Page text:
Here is an example of how the the pronunciation of a language has been reconstructed in the past:
Various scholars, such as Girolamo Aleandro (1480–1542) and Aldus Manutius (1449–1515) judged that the pronunciation of Latin in the Middle Ages had drifted from the original descriptions of ancient grammarians.
For example, Varro affirmed that in the word centum, the orthographic <n> is realised as the velar nasal [ŋ]. Based on this hint, Erasmus (1466–1536) established that the velar nasal [ŋ] would have made sense only if <c> (before front vowels) represented the velar sound /k/ (as in /’keŋtʊm/), not /s/ or / ʧ/ (as in the pronunciation of the Middle Ages).
Of course, the further back in time we go, the less precise Historical Linguistic accounts are.
Below is an example from Classical Antiquity:
The following is one of the few comments from the Cratylus by Plato (424/423 BC–348/347 BC), in this regard:
[…] Shall I tell you what I suspect to be the true explanation of this and several other words?—My belief is that they are of foreign origin. For the Hellenes, especially those who were under the dominion of the barbarians, often borrowed from them (Salus (ed.), 1969: 44).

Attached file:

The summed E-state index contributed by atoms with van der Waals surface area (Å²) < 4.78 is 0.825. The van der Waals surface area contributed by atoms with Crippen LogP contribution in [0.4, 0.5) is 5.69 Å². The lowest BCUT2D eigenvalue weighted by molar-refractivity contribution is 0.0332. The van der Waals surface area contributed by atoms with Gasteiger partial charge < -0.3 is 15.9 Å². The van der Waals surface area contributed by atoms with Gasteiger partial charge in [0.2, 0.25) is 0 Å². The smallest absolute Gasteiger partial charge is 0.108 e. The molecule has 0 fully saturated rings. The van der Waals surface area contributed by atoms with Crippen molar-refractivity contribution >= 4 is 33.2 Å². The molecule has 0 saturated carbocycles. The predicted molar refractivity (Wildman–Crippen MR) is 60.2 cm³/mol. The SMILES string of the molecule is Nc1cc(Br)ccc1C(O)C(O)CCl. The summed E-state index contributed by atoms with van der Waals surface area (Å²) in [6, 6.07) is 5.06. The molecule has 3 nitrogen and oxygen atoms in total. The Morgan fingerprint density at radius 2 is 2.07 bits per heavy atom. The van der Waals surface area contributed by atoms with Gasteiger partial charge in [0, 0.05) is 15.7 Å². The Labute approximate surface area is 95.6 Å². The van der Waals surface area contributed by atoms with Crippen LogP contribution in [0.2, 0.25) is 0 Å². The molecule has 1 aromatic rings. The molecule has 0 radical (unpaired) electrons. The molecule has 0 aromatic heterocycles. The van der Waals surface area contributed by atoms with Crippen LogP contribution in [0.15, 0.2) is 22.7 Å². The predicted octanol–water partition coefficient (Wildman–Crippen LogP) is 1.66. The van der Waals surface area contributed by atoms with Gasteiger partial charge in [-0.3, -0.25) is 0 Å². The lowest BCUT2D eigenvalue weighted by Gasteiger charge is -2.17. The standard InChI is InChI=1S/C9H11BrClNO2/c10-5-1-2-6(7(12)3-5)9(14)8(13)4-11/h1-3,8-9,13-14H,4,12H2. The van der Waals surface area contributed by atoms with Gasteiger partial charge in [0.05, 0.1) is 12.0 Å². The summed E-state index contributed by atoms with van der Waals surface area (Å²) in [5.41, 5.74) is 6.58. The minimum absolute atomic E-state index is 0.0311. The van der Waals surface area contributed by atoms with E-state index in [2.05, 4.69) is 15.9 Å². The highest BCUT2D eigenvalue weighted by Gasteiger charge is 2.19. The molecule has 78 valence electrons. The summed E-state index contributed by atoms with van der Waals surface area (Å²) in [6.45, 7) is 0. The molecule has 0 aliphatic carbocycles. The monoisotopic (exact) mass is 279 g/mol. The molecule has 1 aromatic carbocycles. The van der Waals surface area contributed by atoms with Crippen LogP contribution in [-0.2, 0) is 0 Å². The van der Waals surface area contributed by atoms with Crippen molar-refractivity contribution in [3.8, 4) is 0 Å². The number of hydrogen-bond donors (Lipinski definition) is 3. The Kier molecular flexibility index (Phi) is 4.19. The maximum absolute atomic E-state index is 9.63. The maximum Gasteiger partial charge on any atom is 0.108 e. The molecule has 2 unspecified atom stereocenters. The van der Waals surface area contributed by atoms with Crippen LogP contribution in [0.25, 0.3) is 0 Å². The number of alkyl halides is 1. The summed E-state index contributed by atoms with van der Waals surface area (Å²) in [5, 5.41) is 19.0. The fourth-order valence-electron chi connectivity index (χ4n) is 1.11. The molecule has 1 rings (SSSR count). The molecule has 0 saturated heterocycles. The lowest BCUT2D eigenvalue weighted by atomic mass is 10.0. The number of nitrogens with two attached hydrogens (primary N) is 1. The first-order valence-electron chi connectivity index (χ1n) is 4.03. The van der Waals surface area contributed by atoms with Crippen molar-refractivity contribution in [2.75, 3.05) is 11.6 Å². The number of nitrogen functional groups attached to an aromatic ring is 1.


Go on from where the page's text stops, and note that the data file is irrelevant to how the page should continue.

He admits the possibility that Greek has been influenced by ancient foreign languages, but does not comment on this further. The designation Plato adopts for alien speakers – βάρβαροι (literally, “those who say ‘bar bar’”; hence, the word “barbarian”) – is probably indicative of the Greeks’ attitude towards foreign and past languages, and why they were not interested in researching this topic any further.
Salus, P. H. (1969) On Language: From Plato to Von Humbolt. New York: Holt, Rinehart and Winston.